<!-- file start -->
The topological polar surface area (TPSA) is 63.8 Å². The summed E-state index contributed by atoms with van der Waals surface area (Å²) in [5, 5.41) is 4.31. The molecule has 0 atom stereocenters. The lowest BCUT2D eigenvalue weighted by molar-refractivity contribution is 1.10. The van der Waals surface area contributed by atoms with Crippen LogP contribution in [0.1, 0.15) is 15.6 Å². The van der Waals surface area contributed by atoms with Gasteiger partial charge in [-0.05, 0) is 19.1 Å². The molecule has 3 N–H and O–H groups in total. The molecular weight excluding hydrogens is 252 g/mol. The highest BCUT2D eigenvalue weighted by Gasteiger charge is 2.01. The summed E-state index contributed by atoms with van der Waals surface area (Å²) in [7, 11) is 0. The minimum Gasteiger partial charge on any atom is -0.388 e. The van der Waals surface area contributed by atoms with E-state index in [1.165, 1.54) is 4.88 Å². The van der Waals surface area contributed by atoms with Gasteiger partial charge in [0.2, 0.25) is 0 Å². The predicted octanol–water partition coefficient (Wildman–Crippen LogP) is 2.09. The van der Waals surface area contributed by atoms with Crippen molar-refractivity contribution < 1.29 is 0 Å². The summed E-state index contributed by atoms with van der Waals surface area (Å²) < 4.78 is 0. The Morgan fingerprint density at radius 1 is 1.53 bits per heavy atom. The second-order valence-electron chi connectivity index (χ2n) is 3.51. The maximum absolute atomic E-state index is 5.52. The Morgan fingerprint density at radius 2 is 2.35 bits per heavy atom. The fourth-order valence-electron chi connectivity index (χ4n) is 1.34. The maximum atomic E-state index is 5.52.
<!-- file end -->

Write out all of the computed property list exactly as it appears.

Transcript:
The topological polar surface area (TPSA) is 63.8 Å². The summed E-state index contributed by atoms with van der Waals surface area (Å²) in [5, 5.41) is 4.31. The molecule has 0 atom stereocenters. The lowest BCUT2D eigenvalue weighted by molar-refractivity contribution is 1.10. The van der Waals surface area contributed by atoms with Crippen LogP contribution in [0.1, 0.15) is 15.6 Å². The van der Waals surface area contributed by atoms with Gasteiger partial charge in [-0.05, 0) is 19.1 Å². The molecule has 3 N–H and O–H groups in total. The molecular weight excluding hydrogens is 252 g/mol. The highest BCUT2D eigenvalue weighted by Gasteiger charge is 2.01. The summed E-state index contributed by atoms with van der Waals surface area (Å²) in [7, 11) is 0. The minimum Gasteiger partial charge on any atom is -0.388 e. The van der Waals surface area contributed by atoms with E-state index in [1.165, 1.54) is 4.88 Å². The van der Waals surface area contributed by atoms with Gasteiger partial charge in [0.2, 0.25) is 0 Å². The predicted octanol–water partition coefficient (Wildman–Crippen LogP) is 2.09. The van der Waals surface area contributed by atoms with Crippen molar-refractivity contribution < 1.29 is 0 Å². The summed E-state index contributed by atoms with van der Waals surface area (Å²) < 4.78 is 0. The Morgan fingerprint density at radius 1 is 1.53 bits per heavy atom. The second-order valence-electron chi connectivity index (χ2n) is 3.51. The maximum absolute atomic E-state index is 5.52. The Morgan fingerprint density at radius 2 is 2.35 bits per heavy atom. The fourth-order valence-electron chi connectivity index (χ4n) is 1.34. The maximum atomic E-state index is 5.52.